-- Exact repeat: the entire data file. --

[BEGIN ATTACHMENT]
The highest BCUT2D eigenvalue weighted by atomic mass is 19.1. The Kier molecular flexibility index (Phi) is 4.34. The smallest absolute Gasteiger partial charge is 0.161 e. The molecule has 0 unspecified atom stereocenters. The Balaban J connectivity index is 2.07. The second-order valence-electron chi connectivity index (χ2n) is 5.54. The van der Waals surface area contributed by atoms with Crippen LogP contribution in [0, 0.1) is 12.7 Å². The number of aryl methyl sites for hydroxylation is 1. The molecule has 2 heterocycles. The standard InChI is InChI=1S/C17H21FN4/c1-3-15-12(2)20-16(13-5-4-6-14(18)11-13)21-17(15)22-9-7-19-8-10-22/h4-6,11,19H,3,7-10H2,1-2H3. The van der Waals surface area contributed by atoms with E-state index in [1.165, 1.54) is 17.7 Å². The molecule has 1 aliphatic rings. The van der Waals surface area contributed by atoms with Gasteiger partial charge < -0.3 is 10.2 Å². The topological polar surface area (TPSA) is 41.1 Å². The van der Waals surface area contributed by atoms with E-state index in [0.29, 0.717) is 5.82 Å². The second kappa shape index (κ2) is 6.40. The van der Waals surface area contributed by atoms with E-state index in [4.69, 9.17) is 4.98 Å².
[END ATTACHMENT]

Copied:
The highest BCUT2D eigenvalue weighted by atomic mass is 19.1. The Kier molecular flexibility index (Phi) is 4.34. The smallest absolute Gasteiger partial charge is 0.161 e. The molecule has 0 unspecified atom stereocenters. The Balaban J connectivity index is 2.07. The second-order valence-electron chi connectivity index (χ2n) is 5.54. The van der Waals surface area contributed by atoms with Crippen LogP contribution in [0, 0.1) is 12.7 Å². The number of aryl methyl sites for hydroxylation is 1. The molecule has 2 heterocycles. The standard InChI is InChI=1S/C17H21FN4/c1-3-15-12(2)20-16(13-5-4-6-14(18)11-13)21-17(15)22-9-7-19-8-10-22/h4-6,11,19H,3,7-10H2,1-2H3. The van der Waals surface area contributed by atoms with E-state index in [1.165, 1.54) is 17.7 Å². The molecule has 1 aliphatic rings. The van der Waals surface area contributed by atoms with Gasteiger partial charge < -0.3 is 10.2 Å². The topological polar surface area (TPSA) is 41.1 Å². The van der Waals surface area contributed by atoms with E-state index in [0.29, 0.717) is 5.82 Å². The second kappa shape index (κ2) is 6.40. The van der Waals surface area contributed by atoms with E-state index in [4.69, 9.17) is 4.98 Å².